“Moderation in all things, especially moderation” …Ralph Waldo Emerson
Aristotle is thought to have been the first advocate of moderation in all things. Since then, many have adopted their own take on this philosophy allowing for an increasingly diverse understanding of what moderation means. Some self righteous crusaders hold very narrow view of moderation, especially when it comes to their particular field of study or interest. Rather than promoting a healthy middle ground they advocate for the complete elimination of whatever they see as an impediment to the attainment of their ideal. And on the other side, there are those who are willing to throw conscious to the wind …if it feels good do it, life is short, and I’ll worry about tomorrow tomorrow. Personally, I believe that moderation means just what it sounds like …neither too much or too little, or too often or too seldom. I have always tried to find a balance between the extremes, especially when it comes to issues like diet, exercise, work and family. It can be a struggle and I know I don’t always get it right.
The other day when I was at the gym, cooling down at the end of my workout and listening to the radio through my ear buds, a story caught my attention. The DJs began to talk about a recent internet article called 30 Foods You Should Never Eat After Age 30. Though I am well over thirty, I was curious to learn what made the list and why. Some of the items discussed were very specific, like Pop Tarts, Diet Mountain Dew and Fresca and veggie burgers … foods I haven’t had in years. Others, like flavored yogurt, bagels, and bacon I do eat occasionally and enjoy. After I showered and returned home, I called up the list on the computer as well as some other recommendations for people over fifty. Both lists included a few of my guilty pleasures, hot dogs, Oreos, and Bacon none of which I have more than a couple of times a month. I recognize the importance of good nutritional choices in maintaining optimal health, but I am definitely a proponent of a healthy respect for moderation rather than complete elimination in that pursuit. There are lots of foods on all these “do not eat” lists that I never eat but that’s mostly because I just don’t like them.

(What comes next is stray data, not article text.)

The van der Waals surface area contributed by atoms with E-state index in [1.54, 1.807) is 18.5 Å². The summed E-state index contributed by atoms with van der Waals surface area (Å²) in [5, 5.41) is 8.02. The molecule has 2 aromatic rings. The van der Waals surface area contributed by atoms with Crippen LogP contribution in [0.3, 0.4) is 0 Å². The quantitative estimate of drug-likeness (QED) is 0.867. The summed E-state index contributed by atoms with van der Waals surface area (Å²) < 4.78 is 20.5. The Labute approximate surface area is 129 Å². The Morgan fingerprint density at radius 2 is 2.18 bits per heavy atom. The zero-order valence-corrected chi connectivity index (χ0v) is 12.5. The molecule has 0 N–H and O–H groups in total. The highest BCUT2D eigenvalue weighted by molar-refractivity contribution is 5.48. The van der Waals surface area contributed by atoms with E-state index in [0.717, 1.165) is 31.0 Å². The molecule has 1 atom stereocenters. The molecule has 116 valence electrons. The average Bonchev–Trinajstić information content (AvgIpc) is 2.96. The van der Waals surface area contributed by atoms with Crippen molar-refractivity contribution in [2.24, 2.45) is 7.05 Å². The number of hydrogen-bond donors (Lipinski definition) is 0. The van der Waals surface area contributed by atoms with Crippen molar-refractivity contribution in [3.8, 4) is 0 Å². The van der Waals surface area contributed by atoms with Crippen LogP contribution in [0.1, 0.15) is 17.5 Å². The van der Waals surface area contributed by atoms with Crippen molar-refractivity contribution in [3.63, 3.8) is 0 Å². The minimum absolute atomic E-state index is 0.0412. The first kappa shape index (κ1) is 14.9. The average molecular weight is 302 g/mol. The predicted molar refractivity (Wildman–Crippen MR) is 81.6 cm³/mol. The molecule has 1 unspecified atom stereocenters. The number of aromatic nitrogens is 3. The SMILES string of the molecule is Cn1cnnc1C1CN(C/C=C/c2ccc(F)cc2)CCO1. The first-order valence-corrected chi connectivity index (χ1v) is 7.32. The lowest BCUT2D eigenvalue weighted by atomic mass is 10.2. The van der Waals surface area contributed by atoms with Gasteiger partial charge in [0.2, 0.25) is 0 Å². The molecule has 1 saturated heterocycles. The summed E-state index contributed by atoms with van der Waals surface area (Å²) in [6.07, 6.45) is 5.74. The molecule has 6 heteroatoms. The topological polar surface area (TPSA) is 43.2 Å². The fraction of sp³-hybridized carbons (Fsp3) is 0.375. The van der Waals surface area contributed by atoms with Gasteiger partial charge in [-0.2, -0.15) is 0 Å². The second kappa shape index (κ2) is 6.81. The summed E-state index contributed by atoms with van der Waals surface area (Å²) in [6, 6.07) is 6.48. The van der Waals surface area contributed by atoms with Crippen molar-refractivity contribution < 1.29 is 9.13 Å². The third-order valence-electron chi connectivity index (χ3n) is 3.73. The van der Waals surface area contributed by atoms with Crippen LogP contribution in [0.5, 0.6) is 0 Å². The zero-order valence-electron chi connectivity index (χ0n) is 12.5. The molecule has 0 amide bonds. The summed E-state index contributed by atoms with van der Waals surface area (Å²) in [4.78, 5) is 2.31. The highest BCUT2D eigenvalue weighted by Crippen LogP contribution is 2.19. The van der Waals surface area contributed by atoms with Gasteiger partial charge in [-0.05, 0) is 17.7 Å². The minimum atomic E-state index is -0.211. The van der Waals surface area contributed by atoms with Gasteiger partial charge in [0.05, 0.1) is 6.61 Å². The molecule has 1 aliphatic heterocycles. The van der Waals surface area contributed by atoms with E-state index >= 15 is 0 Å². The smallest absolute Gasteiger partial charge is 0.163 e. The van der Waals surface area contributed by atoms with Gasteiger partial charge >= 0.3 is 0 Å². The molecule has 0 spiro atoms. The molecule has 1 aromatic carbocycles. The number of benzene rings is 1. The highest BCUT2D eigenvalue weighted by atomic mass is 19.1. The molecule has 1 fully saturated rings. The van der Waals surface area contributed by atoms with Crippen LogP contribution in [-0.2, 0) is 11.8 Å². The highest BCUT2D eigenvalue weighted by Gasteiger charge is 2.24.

But as I mentioned earlier, moderation has a continuum whose end points not even the experts agree on. Take wine for instance. It is pretty well accepted that wine in moderation can contribute to one’s overall health. The same has also be said of dark chocolate. What a lucky coincidence that those both are also among my guilty pleasures. My husband and I enjoy a glass of wine with dinner and another glass of red wine and dark chocolate later in the evening while we watch a movie or TV program. We have the same doctor and she is fine with this tradition as far as my husband is concerned but tells me the second glass is too much. There is some evidence that women do in fact metabolize alcohol differently than men. However it is also true that the recommendations for beneficial limits on daily/weekly wine intake are based averages rather than specific individuals. Not all women are the same size, shape, or have the same health concerns. And neither do men for that matter. So for now it is a risk I am willing to take as long as my annual physical exam results are favorable. All things in moderation.